WILLIE: PREMONITION by Heather Jones

Willie-A-Premonition

WILLIE: PREMONITION
by Heather Jones

When Lucy and me go down by the river the moonlight in her long blonde curls. You can’t trust no one near no shining hair like that I tell her no one should touch them long blonde curls. She laughs at me I’d be mad but for the sound of her laugh at night like when the sun and the moon sit in the sky at the same time. She laughs she holds her hair between her lily white fingers she says I can touch it. I want to.

Go ahead go ahead go ahead. Touch it touch it touch it she won’t quit sayin it, I got to look down at the ground. No one. No one should touch. If I don’t look she can’t make me touch. My fingers twitch. She says she wishes I. would do. Something. She says it like that stops between her words I hear the air.

A stick calls to me a whisper a song, it calls me stronger than Lucy, touch it touch it, pick it up watch what it can do. So I do, I do I pick it up I hold it I wait Lucy don’t see me wait she wants to go home.

I toss the stick on the water I watch it the weight of it the dark water, one side dips the other dips under finally the stick settles it floats, floats away so easy. So easy. I tell Lucy how easy the stick floats.

And Lucy so in the world all she sees is wood. She can’t see. I watch the stick for both of us it floats she tells me take her home. We walk in the woods her hair in the moonlight the moon between the trees the branches on the ground. She walks on with her long blonde curls. She walks on with her lily white hands.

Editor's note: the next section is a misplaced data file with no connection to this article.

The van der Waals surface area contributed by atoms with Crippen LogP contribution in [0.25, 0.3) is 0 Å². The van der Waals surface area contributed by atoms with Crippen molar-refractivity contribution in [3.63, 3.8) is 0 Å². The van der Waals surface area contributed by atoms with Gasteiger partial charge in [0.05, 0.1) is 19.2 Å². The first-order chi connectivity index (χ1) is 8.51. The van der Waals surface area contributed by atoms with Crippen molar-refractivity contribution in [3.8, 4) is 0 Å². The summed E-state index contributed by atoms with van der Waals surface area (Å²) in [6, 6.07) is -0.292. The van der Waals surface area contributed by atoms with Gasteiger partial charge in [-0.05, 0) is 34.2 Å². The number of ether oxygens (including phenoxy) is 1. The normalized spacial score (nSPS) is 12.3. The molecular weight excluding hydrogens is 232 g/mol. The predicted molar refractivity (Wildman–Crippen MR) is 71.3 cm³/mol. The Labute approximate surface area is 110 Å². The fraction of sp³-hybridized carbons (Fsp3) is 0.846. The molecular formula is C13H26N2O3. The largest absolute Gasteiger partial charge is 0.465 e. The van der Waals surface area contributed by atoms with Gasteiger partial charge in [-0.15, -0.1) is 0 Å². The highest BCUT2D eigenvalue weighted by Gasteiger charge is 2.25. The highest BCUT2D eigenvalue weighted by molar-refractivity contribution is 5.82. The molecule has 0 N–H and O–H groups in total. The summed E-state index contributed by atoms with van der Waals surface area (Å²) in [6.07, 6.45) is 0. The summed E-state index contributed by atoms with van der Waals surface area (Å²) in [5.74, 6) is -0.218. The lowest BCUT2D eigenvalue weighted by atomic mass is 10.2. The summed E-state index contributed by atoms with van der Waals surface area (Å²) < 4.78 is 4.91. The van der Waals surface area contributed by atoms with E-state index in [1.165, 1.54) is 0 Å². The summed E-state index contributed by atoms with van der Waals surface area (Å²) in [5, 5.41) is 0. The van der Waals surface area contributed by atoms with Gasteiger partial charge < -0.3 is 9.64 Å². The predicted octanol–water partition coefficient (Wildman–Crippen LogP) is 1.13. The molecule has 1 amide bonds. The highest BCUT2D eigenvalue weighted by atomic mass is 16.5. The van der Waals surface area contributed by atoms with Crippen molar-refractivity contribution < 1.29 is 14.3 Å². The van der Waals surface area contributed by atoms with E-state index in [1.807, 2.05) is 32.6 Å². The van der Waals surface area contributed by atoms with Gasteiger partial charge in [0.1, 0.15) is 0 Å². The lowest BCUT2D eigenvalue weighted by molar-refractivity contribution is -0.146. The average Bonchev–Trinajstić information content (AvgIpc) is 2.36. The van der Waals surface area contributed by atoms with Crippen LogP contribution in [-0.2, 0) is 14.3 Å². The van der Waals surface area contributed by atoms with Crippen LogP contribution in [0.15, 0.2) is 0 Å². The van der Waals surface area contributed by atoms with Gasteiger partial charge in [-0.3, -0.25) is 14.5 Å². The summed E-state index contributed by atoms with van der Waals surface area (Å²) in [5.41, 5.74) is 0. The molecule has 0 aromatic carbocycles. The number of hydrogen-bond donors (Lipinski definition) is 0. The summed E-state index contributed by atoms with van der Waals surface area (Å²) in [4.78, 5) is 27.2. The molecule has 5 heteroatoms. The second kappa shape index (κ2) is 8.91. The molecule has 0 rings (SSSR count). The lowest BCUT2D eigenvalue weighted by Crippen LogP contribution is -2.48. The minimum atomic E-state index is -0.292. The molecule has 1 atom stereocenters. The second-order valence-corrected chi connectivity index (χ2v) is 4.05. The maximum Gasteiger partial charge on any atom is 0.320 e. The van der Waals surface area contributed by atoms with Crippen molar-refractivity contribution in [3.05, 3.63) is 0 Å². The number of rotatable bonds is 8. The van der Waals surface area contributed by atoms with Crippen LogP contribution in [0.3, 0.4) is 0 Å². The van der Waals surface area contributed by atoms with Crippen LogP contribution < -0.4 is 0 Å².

Heather-JonesHeather Jones’s plays have appeared in GLO, an annual festival of one-acts by women, The Philly Fringe Festival, Asheville Fringe Festival, The Dali Museum, and the Tampa Museum. Her writing has been published in literary magazines, including The Louisville Review, Cartagena, and Connotation Press, an Online Artifact. Heather teaches writing at University of South Florida, St. Petersburg. “Willie: Premonition” is adapted from her novel-in-progress, Tennessee Murder Ballad.

 

Image credit:mistiff on Flickr

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